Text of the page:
Daring to believe that Love can change the world
One of my favorite songs is Aaron Niequist’s “Love Can Change the World.” In the song, Aaron raises the question, “Oh do we still believe that Love-Love can change the world?” It is a good question for United Methodists to wrestle with. Do we believe that love can change the world?
Jesus does not spend a lot of time talking about schism in the Gospels. He does spend a lot of time talking about love. Love God. Love your neighbor. Let the world know you are his disciples by your love. Love your enemy. Love, in some form or another, should propel us to act in the world.
Most United Methodists know Jesus’ teachings on love. Sunday school teachers teach the children to love. Preachers preach on love. Our hymns celebrate God’s love and invite us to love one another. An outside observer might think we are a bit pollyannaish in the ways we focus on love.
Love though is not pollyannaish. Loving God with all our heart, soul, and mind can be difficult. Loving our neighbor proves easier to say than do. Letting the world know we are followers of Jesus by our love proves ever more daunting.
If we give up on the call to love though, what does that say about Jesus? Does Jesus’ teachings and ministry matter if we cannot practice the most important invitation – to love? When we are advocating schism, setting the stage for a church split, disparaging those we disagree with in the church, naming and defining problems in ways that lead disunity, what does that say about Jesus? Can we claim to be disciples and show so little love?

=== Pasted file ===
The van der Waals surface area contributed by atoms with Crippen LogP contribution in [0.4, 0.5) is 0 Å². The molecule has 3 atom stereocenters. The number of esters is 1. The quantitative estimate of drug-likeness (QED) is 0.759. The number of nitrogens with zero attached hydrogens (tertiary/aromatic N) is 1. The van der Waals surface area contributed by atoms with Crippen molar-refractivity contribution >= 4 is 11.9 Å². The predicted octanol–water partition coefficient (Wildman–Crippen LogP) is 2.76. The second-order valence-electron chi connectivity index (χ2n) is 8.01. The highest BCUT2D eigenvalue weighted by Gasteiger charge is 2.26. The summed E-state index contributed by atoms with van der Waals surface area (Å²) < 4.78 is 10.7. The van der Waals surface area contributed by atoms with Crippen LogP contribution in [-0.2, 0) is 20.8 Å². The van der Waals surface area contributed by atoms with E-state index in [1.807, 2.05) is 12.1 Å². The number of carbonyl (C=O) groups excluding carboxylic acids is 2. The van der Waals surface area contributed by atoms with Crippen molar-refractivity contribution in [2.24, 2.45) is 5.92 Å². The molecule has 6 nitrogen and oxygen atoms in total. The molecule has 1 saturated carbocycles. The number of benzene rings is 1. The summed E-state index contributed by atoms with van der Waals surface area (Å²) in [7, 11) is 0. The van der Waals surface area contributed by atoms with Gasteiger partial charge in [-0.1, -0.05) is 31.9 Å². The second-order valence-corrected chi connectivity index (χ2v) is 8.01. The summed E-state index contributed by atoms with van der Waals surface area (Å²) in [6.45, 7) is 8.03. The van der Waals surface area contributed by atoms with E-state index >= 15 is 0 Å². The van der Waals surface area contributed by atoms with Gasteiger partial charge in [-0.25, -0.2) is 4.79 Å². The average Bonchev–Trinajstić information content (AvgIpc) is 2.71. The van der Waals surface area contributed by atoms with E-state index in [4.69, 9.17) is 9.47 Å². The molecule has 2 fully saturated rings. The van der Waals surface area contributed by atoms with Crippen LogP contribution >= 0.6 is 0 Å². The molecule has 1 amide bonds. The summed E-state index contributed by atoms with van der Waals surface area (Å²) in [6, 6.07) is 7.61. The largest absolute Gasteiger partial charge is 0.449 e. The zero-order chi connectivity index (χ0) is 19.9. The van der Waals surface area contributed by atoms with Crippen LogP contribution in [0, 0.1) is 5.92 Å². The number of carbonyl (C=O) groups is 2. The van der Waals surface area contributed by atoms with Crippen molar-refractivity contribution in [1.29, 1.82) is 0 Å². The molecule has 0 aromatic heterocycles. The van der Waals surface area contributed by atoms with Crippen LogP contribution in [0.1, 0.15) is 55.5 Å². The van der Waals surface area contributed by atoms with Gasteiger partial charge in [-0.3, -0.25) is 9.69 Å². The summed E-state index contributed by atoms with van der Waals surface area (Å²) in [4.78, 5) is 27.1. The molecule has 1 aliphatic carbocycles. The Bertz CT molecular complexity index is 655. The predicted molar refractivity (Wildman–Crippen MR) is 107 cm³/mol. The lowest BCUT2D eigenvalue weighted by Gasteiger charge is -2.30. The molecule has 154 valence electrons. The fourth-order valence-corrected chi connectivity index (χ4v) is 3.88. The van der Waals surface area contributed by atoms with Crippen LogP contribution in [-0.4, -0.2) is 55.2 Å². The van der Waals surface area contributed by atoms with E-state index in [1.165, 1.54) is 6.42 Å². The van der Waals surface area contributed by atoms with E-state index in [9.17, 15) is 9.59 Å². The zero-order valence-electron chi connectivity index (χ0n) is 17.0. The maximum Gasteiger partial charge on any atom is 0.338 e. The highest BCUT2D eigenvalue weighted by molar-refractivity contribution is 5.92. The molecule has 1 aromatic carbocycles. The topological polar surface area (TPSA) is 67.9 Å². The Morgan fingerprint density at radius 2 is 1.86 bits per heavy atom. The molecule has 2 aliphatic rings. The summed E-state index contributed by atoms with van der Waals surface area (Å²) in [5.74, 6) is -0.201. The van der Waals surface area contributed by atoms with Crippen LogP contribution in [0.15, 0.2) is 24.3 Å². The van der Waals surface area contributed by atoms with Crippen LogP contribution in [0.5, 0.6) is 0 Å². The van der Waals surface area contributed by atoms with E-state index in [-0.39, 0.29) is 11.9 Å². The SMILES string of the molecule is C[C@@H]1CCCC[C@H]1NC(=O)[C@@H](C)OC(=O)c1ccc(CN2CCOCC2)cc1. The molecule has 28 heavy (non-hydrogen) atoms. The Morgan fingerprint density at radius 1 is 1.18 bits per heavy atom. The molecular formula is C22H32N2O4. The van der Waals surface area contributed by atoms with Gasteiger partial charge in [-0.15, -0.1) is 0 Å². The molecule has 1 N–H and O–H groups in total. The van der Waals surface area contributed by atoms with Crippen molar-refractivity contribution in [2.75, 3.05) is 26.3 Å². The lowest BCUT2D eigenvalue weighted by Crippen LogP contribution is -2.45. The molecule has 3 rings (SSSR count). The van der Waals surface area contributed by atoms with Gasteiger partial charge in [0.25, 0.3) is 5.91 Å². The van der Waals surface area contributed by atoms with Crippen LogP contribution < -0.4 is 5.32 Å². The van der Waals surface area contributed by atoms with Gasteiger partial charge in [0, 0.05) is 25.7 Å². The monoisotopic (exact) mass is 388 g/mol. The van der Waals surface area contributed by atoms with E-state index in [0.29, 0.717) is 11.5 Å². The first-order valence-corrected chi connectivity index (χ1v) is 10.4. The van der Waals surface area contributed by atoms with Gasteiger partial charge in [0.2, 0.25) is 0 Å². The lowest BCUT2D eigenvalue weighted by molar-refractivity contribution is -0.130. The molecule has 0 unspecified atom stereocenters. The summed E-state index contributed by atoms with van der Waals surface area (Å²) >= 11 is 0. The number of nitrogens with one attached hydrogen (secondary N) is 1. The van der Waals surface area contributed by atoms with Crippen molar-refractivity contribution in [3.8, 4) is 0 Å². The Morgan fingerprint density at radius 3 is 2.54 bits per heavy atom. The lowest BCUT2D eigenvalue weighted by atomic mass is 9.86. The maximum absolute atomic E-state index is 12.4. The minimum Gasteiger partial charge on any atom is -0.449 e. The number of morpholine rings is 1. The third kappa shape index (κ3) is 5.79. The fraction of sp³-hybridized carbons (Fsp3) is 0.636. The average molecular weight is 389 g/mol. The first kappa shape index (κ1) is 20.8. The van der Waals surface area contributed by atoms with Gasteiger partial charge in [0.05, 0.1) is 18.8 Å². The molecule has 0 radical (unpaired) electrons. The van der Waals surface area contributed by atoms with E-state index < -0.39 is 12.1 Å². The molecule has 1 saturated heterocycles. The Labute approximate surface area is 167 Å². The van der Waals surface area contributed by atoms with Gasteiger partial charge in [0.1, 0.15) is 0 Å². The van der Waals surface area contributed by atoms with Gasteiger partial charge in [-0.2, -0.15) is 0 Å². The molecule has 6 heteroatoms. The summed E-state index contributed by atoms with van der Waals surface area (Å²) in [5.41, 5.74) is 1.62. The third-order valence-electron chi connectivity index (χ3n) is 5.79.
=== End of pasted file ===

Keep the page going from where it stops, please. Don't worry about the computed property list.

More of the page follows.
Schism does not solve our problems related to love. It just entrenches them. If we cannot act in love now when things are terribly difficult, how are we going to grow in our capacity for love? By abandoning the chance to act in love when it is hardest? Setting a precedent that when things are difficult, it is better to give up?
If the Bible is true, then the mandate to love has to be our highest aspiration. The only way for the world to know if the Bible is true is by our actions. How “true the Bible is” depends on how seriously we take it. The truth of the Bible is most evident in our words, our actions, our silences, and our pauses. When it is hard to love that is when love is most needed. The light of Christ shines most brightly in the darkest moments. If we are to be the light of the world then love is what gives our lives illumination.
Jesus often pointed out to the good religious folk of his day that they were missing God’s highest call to love. They got so caught up in their understanding of God that they could not see God incarnate in their midst. When Jesus challenged them to love and expressed love to the least and the lost, they attacked Jesus. We are not better if love is not our driving motivation.
United Methodists should be able to agree on the importance of love. It is at the heart of Jesus’ life, ministry, death, and resurrection. The church needs more actions of love and less talk of schism. United Methodists should be to agree that the world needs Jesus, but Jesus will only be known by our love.